Calcutta 1837. The East India Company rules India – or most of it; and its most notorious and celebrated son, Xavier Mountstuart, has gone missing.
William Avery, a down-at-heel junior officer in the Company’s army, is sent to find him, in the unlikely company of the enigmatic and uncouth Jeremiah Blake. A more mismatched duo couldn’t be imagined, but they must bury their differences as they are caught up in a search that turns up too many unanswered questions and seems bound to end in failure.
What was it that so captivated Mountstuart about the Thugs, the murderous sect of Kali-worshippers who strangle innocent travellers by the roadside? Who is Jeremiah Blake and can he be trusted? And why is the whole enterprise shrouded in such secrecy?
In the dark heart of Company India, Avery will have to fight for his very life, and in defence of a truth he will wish he had never learned.
I read a preview of this book on First to Read and then immediately put the book on hold at the library.
The Strangler Vine is a very good action-adventure story set in colonial British India. I basically sank into this book and lived with the characters for a couple of weeks. (Although glad I wasn’t in the heat and humidity of the jungle with them.)
You get a real feel for “Company India” and the politics that were at play, but not in a boring kind of way. It’s an adventure filled with mystery. As Avery looses his idealism and naivety, I really felt for him, for India, for the ideals and nationalism that thrust so many people into situations they were unprepared to handle. The corruption that was so obvious was also so expertly hidden, there were so many layers to peal back, the answers come late and come hard. I really enjoyed this book.
It’s 1841, and three years after we left them at the close of The Strangler Vine, Blake and Avery are reunited in very different circumstances in London. There has been a series of dreadful murders in the slums of the printing district, which the police mysteriously refuse to investigate, and Blake and Avery must find the culprit before he kills again.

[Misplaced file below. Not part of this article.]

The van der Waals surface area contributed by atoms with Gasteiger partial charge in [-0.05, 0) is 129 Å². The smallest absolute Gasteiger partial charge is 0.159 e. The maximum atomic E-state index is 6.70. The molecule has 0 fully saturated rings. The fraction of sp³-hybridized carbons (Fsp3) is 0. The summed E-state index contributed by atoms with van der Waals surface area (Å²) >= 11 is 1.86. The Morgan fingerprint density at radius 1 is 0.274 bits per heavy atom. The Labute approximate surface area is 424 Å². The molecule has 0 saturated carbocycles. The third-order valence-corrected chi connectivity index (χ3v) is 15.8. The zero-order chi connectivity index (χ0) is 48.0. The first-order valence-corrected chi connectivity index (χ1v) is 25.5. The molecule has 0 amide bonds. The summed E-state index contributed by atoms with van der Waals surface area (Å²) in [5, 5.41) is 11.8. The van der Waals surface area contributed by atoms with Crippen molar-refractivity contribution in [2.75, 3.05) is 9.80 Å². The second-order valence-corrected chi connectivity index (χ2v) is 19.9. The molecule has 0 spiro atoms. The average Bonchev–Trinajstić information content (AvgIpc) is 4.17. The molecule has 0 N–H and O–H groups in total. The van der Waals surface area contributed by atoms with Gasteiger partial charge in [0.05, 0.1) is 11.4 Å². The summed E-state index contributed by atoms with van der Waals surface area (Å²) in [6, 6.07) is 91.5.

An atmospheric thriller. Once I finished The Strangler Vine and learned there was a second book I checked it out from the library right away.
Although, at first, I wasn’t sure I would like the change of settings from the wilds of India to the grimy back alley’s of London. However, having read the first book, the unease of Blake and Avery at returning to London mirrored my own. Somehow that just worked perfectly within the journey of the story.
You really do sink into these books and travel with the characters. While mystery is not my favorite genre, I’d pick up another Blake and Avery novel any day.
Investigative team Blake and Avery find themselves entangled in a case involving political conflicts, personal vendettas, and England s first celebrity chef.
London, 1842. Captain William Avery is persuaded to investigate a mysterious and horrible death at the Reform, London s newest and grandest gentleman s club a death the club is desperate to hush up. What he soon discovers is a web of rivalries and hatreds, both personal and political, simmering behind the club s handsome facade. At the center is its resident genius, Alexis Soyer, the Napoleon of food, a chef whose culinary brilliance is matched only by his talent for self-publicity.
But Avery is distracted, for where is his mentor and partner in crime Jeremiah Blake? And what if this first death is only a dress rehearsal for something far more sinister?”
Can the third book in a series be the one to have a sophomore slump?
Most of the disappoint is in the fact that this book spend an awful lot of time with Captain Avery stumbling along trying to solve the mystery without Blake. He’s not a bad character, but the point of have a pair like this is the interaction between the two of them. It’s like trying to enjoy Watson equally by himself when you just know that he is so much more interesting when paired with Sherlock. Avery without Blake just isn’t up to par.
The historical parts of the book are fantastic though! I found myself wondering if the author had also read “Sorting the Beef from the Bull: The Science of Food Fraud Forensics.” So much of what was going on with the science in the book related to the themes in Sorting the Beef from the Bull. Of course I’m always interested in historic fiction that focuses on emerging science.
Also this is one mystery book that had me guessing for a really long time. There were simply too many scoundrels to choose from. Too many who had motive and lacked morals.
I also wish we got to see more of London in this book. The setting is pretty narrow and the books spends the majority of it’s time at the reform. And maybe that’s just nit-picky.
I’m not normally a fan of serial mysteries, and maybe this is why. Maybe after a couple of books I’m just not as interested any more, maybe the shine wears off, maybe I get nit-picky. Maybe.
I really loved the first Avery and Blake novel The Strangler Vine (esp the setting in India.) The second book, The Infidel Stain, was also pretty good, pretty atmospheric. While still being enjoyable the third book didn’t live up to what I had come to expect after reading the first two.